For University of Idaho Chuck Staben, Thursday's announcement that Idaho intends to join the Big Sky Conference in football is a long term solution. It puts to rest the anxiety of a two-decade long search for conference stability.
For him, it's the answer.
For the rest of us, it leaves many short-term questions that he and athletic director Rob Spear will have to deal with.
Some of them we can answer right away. Others, we can speculate on.
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Will Idaho have to cut sports to meet the budget and be Title IX compliant?
- No. At least not right away. Spear said Thursday that Idaho has no plans to eliminate sports at the university and that the school will be Title IX compliant even after shedding away 22 full-ride men's scholarships from the football program by 2018.
Will Idaho be able to afford that? That's the question.
Idaho's athletic budget is currently budgeted to break even in 2016 per documents submitted to the Idaho State Board of Education. Idaho expects $20,247,000 in expenditures to break even with $20,247,000 in revenue. This includes $4,262,000 in "non-cash" expenditures and revenue.
Of course, this also includes the gobs of state and institutional support that most athletic departments in the country requires to break even or turn a profit.
But we'll talk more about the budget lower in this blog post.
For now, let's continue to learn about Title IX.
Now, let's get hypothetical and say that somewhere down the road the Idaho athletic department decides it will need to eliminate any number of sports to make its budget work as an FCS football institution.
Naturally, the assumption is it would be a women's sport if you consider swim and dive and soccer were added to accommodate Idaho's FBS jump in 1996.
That may be the case, but it will be up to Idaho to prove a few things in order for a move like that to be compliant.
First is proportionality.
If the number of male and female athletic participants is proportional to the percentage of male and female undergraduates on campus then the school will most likely be Title IX compliant in that area.
The University of Idaho states it is 54 percent male and 46 percent female.
Another component of Title IX, of course, is the financial component when it comes to scholarship investment. Here is what the Women's Sports Foundation says of the financial requirements:
Scholarships must be allocated in proportion to the number of female and male students participating in intercollegiate athletics. Funding for women’s and men’s programs does not have to be equal, but a significant disparity in funds does suggest that institutions could be found non-compliant in other program areas.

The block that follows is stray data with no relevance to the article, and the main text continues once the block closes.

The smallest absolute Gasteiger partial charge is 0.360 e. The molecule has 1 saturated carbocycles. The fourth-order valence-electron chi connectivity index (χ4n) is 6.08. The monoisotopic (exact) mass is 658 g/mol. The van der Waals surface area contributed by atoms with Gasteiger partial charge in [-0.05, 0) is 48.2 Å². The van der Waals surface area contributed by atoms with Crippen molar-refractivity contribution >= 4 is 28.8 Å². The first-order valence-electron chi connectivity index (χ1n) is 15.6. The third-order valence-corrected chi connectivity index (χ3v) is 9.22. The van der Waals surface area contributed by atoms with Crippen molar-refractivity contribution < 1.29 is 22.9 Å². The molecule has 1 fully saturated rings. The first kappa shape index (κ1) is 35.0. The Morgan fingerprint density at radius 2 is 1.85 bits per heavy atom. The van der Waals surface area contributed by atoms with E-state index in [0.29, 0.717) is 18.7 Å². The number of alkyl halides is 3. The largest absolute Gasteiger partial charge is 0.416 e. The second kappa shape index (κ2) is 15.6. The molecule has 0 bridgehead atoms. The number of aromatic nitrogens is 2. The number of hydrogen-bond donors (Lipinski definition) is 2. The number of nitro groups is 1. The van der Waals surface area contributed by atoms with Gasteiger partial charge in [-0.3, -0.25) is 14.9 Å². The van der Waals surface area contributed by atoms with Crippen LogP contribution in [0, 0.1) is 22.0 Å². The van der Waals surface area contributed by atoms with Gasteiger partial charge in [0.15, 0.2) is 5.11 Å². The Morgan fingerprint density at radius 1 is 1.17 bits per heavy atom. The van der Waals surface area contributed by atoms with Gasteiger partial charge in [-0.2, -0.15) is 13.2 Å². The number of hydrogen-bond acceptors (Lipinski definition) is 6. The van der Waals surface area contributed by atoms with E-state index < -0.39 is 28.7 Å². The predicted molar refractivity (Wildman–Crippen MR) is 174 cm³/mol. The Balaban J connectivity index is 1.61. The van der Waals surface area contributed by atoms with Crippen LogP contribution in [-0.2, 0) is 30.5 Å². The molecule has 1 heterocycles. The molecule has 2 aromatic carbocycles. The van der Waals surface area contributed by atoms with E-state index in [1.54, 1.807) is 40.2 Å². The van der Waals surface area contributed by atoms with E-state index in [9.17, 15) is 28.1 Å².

Here is Idaho's projected scholarship situation. Keep in mind that Idaho will be at a full 85 football in 2016 and anticipates being at the FCS limit of 63 by 2018.
The last major component will be continuity. Should Idaho choose to eliminate a women's sport for the sake of the budget it will have to prove it has a history and culture of program expansion for the underrepresented gender's sports programs.
What are the budget implications of this move?
- Idaho's athletic revenue will surely drop in the long-term. In the immediacy? That remains to be seen.
Below are the total revenue and expenditures and then the general revenue and expenditures (which excludes non-cash) from 2011 to 2016
In comparison, here is what Idaho State University, a Big Sky Conference member in all sports, projects. Pay attention to their NCAA/Conference and football guarantee game revenue. They are projected to haul in $2.5 Million less than Idaho in 2016 in conference and football guarantee game revenue.
The $915,000 football guarantee game figure is from trips to UNLV and Boise State. Idaho received seven-figures each from trips to Auburn and USC in 2015 and those figures should drop considerably as a football member of the Big Sky.
What could affect Idaho's revenue is if it makes a bowl game in its final two seasons as a member of the Sun Belt and if its scheduled game contracts with FBS schools, specifically Power Five programs with seven-figure guarantees on the table, are still obligated to pay.